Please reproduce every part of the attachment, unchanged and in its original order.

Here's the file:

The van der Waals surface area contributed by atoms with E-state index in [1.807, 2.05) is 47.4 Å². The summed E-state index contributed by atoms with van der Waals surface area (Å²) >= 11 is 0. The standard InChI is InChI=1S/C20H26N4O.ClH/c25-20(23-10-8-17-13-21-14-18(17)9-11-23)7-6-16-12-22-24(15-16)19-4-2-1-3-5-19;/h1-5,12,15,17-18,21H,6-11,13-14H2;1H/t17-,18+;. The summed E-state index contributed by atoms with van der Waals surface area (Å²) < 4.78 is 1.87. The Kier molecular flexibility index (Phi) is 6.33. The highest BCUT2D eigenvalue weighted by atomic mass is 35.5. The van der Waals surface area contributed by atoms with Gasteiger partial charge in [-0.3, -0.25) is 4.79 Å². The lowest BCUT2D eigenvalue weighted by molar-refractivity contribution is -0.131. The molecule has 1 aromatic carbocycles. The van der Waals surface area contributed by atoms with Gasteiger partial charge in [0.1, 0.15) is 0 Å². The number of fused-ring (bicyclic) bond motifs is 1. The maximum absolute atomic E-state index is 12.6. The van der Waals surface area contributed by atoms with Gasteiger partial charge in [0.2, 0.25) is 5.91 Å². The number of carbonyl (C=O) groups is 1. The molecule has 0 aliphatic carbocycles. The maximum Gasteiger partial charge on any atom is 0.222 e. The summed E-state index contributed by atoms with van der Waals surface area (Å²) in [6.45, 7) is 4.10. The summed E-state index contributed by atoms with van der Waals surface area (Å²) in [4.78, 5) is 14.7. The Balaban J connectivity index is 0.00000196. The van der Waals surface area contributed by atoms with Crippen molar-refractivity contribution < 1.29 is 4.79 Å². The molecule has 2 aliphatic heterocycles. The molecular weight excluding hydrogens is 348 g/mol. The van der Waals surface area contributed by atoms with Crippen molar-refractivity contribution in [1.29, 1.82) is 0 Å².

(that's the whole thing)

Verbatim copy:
The van der Waals surface area contributed by atoms with E-state index in [1.807, 2.05) is 47.4 Å². The summed E-state index contributed by atoms with van der Waals surface area (Å²) >= 11 is 0. The standard InChI is InChI=1S/C20H26N4O.ClH/c25-20(23-10-8-17-13-21-14-18(17)9-11-23)7-6-16-12-22-24(15-16)19-4-2-1-3-5-19;/h1-5,12,15,17-18,21H,6-11,13-14H2;1H/t17-,18+;. The summed E-state index contributed by atoms with van der Waals surface area (Å²) < 4.78 is 1.87. The Kier molecular flexibility index (Phi) is 6.33. The highest BCUT2D eigenvalue weighted by atomic mass is 35.5. The van der Waals surface area contributed by atoms with Gasteiger partial charge in [-0.3, -0.25) is 4.79 Å². The lowest BCUT2D eigenvalue weighted by molar-refractivity contribution is -0.131. The molecule has 1 aromatic carbocycles. The van der Waals surface area contributed by atoms with Gasteiger partial charge in [0.1, 0.15) is 0 Å². The number of fused-ring (bicyclic) bond motifs is 1. The maximum absolute atomic E-state index is 12.6. The van der Waals surface area contributed by atoms with Gasteiger partial charge in [0.2, 0.25) is 5.91 Å². The number of carbonyl (C=O) groups is 1. The molecule has 0 aliphatic carbocycles. The maximum Gasteiger partial charge on any atom is 0.222 e. The summed E-state index contributed by atoms with van der Waals surface area (Å²) in [6.45, 7) is 4.10. The summed E-state index contributed by atoms with van der Waals surface area (Å²) in [4.78, 5) is 14.7. The Balaban J connectivity index is 0.00000196. The van der Waals surface area contributed by atoms with Crippen molar-refractivity contribution < 1.29 is 4.79 Å². The molecule has 2 aliphatic heterocycles. The molecular weight excluding hydrogens is 348 g/mol. The van der Waals surface area contributed by atoms with Crippen molar-refractivity contribution in [1.29, 1.82) is 0 Å².